When I was in my twenties I spent a good amount of time with my nose in a book, trying to figure out who I was and whom I might become. I would especially ferret out books about strong women--in search of meaning and purpose in their lives--in hopes of coming across instructions on how to live a more fully realized life. One woman's words made a great deal of difference to me during that process: Thank you, thank you Ms. Adrienne Rich.
I have (always) loved the titles of her volumes of poetry: from The Dream of a Common Language to A Wild Patience Has Taken Me This Far to An Atlas of a Difficult World. Can't you just imagine, from those, that she set about to help other women and men (!) circumnavigate the waters of the soul?
I remember when I first spied the poem Transcendental Etude--probably my favorite (from Dream ...)--I felt that I was in the exact same head space, and that made it possible for me to get more in touch with the huge forces at work in my life. "Perhaps there come times when we must take ourselves more seriously or die": those were my marching orders ... to continue to put one foot in front of the other ... daring myself to be authentically large.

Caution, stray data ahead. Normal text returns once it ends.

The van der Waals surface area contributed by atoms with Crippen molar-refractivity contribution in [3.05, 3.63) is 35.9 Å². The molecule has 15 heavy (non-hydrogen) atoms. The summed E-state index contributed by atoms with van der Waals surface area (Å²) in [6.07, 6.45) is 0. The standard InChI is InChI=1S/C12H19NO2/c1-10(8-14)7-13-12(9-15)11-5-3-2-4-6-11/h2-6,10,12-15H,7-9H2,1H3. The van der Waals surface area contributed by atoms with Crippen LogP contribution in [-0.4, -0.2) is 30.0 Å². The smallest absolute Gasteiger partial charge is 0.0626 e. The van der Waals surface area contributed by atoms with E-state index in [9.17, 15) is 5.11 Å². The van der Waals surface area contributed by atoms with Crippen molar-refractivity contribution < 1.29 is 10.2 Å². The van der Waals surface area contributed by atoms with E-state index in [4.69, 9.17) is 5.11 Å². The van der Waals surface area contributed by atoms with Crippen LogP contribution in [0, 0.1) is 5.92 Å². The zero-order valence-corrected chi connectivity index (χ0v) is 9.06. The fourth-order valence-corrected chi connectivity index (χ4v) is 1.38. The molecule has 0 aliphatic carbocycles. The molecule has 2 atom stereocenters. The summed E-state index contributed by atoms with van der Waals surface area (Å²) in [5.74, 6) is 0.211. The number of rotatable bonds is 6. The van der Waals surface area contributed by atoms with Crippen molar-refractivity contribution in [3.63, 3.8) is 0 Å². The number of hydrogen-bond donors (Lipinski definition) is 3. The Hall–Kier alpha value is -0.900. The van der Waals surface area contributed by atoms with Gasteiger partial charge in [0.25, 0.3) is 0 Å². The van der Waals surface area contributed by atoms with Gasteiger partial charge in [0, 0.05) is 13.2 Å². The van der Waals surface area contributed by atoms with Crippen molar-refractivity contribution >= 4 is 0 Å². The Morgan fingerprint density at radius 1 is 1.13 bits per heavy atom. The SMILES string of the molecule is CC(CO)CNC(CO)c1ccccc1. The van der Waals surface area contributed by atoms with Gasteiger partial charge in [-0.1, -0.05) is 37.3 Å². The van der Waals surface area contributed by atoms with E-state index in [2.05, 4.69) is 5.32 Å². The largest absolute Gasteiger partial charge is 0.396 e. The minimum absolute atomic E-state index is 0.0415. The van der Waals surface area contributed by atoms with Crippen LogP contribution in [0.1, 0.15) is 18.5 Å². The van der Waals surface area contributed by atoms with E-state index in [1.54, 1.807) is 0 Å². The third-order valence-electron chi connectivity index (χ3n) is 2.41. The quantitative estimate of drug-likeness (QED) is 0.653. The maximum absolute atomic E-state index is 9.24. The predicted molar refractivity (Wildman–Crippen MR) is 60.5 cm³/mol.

The Book Store has several volumes of Ms. Rich's work available online to order. I think that I am going to take another look at her last and latest collection, Tonight No Poetry Will Serve, when it comes out in paper. And if you wish you can reserve your copy now. And this is a peek into the poem that bears the title:
"Saw you walking barefoot
taking a long look
at the new moon's eyelid
sleep-fallen, naked in your dark hair
asleep but not oblivious
of the unslept unsleeping
no poetry will serve ..."
Adrienne Rich also dealt with politics and poetry, not so much my strong suit, and yet I have admired her for that too. May you rest in peaceful slumber Ms. Rich.
the bad poet
aka book seller at UBS